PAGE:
According to Synergy scouting data, the Hoosiers have played zone on 274 of their 1,576 defensive possessions this season, or 19.6 percent of the time. (Note: These numbers don't include Wednesday night's win over Purdue, which wasn't yet updated as of this writing.) The Hoosiers have held opponents to even fewer points per trip in those zone possessions than they have in standard man-to-man defense. Even if you account for some wonky data here and there -- IU sometimes switches from man to zone within possessions, which must be a charting nightmare for the Synergy yeomen -- the general gist is still there. Indiana has been very good playing man-to-man defense, and Indiana has been just as good, if not better, playing zone.
Which brings us, of course, to Michigan.
On Saturday, in the biggest regular-season game to date, the two best teams in the best conference in the country will square off in Bloomington, Ind. We can go ahead and assume the Hoosiers will be just fine on the offensive end. Other than turnovers (which the Wolverines rarely force anyway), Cody Zeller, Victor Oladipo, Christian Watford, Jordan Hulls and Yogi Ferrell (as well as key reserves Will Sheehey and Remy Abell) form a group that does just about everything that matters on the offensive end well. Besides, the Wolverines are merely decent, but not elite, on the defensive end.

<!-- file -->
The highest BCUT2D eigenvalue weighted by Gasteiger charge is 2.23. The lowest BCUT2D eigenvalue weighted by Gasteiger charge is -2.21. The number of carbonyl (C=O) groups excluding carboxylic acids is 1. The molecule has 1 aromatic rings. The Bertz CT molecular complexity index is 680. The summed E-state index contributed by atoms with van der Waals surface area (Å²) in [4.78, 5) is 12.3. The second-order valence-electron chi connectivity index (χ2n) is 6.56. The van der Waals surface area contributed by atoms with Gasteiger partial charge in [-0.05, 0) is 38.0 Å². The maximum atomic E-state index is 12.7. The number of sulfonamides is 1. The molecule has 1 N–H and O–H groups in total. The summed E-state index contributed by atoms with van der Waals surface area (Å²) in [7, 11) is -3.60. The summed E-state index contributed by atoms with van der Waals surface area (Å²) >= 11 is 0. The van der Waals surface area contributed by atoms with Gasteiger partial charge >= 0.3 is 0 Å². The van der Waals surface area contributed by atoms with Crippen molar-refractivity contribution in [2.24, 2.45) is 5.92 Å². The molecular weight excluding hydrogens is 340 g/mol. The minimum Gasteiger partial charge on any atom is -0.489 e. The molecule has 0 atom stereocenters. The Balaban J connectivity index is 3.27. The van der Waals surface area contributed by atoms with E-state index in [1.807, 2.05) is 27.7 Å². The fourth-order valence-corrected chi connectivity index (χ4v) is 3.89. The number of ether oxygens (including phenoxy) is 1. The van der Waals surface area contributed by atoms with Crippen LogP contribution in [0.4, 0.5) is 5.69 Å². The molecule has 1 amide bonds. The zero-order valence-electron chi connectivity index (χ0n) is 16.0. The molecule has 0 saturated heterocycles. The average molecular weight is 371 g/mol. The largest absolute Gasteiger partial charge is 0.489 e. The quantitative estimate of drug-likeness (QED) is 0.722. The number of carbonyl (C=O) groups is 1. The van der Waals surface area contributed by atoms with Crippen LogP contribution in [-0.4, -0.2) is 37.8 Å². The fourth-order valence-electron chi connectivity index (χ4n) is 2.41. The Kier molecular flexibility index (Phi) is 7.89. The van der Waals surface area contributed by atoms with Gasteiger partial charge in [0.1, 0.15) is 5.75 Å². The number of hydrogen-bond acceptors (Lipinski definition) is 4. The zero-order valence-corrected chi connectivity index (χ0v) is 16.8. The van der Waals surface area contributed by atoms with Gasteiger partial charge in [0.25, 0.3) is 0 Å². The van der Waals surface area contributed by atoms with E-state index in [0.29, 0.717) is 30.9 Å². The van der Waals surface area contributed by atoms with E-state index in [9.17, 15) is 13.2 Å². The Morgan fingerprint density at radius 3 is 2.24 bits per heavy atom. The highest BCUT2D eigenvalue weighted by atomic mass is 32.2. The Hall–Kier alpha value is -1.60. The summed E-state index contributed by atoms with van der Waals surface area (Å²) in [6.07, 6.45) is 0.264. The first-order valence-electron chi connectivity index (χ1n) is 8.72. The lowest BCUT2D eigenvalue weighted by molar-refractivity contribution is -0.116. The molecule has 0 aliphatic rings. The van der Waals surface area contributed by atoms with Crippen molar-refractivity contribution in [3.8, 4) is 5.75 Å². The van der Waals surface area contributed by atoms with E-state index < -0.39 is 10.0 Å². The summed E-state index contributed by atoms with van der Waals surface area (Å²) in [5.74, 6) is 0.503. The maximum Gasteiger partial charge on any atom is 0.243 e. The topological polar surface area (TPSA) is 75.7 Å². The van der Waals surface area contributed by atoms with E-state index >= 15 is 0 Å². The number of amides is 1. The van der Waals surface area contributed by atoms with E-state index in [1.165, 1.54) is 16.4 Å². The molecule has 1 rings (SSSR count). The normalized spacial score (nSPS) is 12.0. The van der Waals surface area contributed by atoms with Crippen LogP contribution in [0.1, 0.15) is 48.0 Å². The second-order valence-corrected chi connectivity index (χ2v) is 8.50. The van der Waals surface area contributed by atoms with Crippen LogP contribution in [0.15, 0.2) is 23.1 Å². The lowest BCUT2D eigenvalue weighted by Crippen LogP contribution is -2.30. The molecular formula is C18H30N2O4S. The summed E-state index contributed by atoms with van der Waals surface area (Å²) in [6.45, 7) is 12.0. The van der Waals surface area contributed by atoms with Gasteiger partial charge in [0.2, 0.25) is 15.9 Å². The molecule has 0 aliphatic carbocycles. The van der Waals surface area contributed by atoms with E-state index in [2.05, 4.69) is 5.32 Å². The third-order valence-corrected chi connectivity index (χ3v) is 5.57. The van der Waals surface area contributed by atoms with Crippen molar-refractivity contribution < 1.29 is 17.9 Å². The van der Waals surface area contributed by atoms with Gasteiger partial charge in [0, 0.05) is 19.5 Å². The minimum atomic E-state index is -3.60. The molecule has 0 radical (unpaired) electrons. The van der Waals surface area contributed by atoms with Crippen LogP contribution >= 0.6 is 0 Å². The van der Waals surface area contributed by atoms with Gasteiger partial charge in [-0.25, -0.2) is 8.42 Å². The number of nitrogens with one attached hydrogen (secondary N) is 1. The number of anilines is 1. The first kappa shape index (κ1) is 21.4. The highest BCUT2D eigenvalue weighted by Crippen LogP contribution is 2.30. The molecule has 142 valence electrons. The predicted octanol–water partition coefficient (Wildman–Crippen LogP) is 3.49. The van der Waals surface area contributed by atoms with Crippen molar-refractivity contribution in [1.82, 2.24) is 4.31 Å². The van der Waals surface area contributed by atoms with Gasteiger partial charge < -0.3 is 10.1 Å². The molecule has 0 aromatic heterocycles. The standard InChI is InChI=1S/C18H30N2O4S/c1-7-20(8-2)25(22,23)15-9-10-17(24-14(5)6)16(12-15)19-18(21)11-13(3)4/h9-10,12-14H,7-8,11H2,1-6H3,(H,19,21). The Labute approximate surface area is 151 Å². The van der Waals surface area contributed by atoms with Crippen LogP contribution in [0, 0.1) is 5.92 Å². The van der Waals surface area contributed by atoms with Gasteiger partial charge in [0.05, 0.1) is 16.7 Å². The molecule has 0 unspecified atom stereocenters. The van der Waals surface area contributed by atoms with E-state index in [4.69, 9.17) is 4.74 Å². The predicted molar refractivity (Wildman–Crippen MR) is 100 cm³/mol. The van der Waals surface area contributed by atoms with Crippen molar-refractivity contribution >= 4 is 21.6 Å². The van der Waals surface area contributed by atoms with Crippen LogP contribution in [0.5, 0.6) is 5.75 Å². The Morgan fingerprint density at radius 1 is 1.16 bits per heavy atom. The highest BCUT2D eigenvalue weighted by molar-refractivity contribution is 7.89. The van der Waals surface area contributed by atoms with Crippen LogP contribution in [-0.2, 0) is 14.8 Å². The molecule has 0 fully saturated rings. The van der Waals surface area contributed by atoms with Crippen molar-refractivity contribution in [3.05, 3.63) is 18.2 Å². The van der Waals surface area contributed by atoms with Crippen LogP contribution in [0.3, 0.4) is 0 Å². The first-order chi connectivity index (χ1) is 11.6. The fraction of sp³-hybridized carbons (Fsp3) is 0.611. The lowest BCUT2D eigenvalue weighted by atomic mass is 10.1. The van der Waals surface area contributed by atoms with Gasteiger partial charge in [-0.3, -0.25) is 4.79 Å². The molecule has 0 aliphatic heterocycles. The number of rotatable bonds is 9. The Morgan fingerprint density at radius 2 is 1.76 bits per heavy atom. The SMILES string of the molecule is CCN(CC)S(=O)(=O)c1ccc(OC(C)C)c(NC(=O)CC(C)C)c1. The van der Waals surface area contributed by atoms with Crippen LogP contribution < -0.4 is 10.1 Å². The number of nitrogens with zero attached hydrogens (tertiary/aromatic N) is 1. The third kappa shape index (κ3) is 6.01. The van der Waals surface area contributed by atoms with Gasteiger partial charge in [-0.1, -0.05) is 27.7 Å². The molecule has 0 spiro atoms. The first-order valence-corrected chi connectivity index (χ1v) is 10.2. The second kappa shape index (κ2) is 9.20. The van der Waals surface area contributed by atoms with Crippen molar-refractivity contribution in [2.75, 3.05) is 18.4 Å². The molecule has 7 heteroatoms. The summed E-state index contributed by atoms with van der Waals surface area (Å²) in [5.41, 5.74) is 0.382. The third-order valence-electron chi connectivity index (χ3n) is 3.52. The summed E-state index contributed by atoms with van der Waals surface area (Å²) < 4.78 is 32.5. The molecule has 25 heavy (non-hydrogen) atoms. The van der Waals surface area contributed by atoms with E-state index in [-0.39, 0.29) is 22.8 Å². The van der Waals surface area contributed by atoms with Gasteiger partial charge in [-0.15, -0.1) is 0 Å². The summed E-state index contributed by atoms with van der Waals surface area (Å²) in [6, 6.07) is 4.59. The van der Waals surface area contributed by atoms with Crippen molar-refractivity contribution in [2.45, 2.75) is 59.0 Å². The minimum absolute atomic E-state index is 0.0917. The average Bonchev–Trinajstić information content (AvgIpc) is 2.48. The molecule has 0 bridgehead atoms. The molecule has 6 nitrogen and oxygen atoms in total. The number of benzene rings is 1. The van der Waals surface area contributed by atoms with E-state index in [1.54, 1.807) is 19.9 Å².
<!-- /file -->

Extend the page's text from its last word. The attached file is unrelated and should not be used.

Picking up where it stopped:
No, where the Wolverines get you is their offense. And boy, do they ever.